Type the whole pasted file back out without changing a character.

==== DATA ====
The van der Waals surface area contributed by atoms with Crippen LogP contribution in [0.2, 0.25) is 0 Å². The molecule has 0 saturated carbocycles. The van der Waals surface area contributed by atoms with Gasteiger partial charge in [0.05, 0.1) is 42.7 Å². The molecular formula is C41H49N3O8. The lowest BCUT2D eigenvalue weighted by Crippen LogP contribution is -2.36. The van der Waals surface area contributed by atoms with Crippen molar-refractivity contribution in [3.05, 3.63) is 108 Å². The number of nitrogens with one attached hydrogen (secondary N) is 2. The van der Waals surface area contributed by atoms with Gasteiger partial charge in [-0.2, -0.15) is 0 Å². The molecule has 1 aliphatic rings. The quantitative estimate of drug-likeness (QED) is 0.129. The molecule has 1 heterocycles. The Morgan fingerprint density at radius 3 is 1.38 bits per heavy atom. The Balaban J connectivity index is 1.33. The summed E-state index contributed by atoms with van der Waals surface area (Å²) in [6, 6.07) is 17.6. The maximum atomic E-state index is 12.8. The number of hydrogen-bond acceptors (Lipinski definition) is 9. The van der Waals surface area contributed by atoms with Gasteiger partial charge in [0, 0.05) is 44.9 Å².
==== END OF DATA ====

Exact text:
The van der Waals surface area contributed by atoms with Crippen LogP contribution in [0.2, 0.25) is 0 Å². The molecule has 0 saturated carbocycles. The van der Waals surface area contributed by atoms with Gasteiger partial charge in [0.05, 0.1) is 42.7 Å². The molecular formula is C41H49N3O8. The lowest BCUT2D eigenvalue weighted by Crippen LogP contribution is -2.36. The van der Waals surface area contributed by atoms with Crippen molar-refractivity contribution in [3.05, 3.63) is 108 Å². The number of nitrogens with one attached hydrogen (secondary N) is 2. The van der Waals surface area contributed by atoms with Gasteiger partial charge in [-0.2, -0.15) is 0 Å². The molecule has 1 aliphatic rings. The quantitative estimate of drug-likeness (QED) is 0.129. The molecule has 1 heterocycles. The Morgan fingerprint density at radius 3 is 1.38 bits per heavy atom. The Balaban J connectivity index is 1.33. The summed E-state index contributed by atoms with van der Waals surface area (Å²) in [6, 6.07) is 17.6. The maximum atomic E-state index is 12.8. The number of hydrogen-bond acceptors (Lipinski definition) is 9. The van der Waals surface area contributed by atoms with Gasteiger partial charge in [0, 0.05) is 44.9 Å².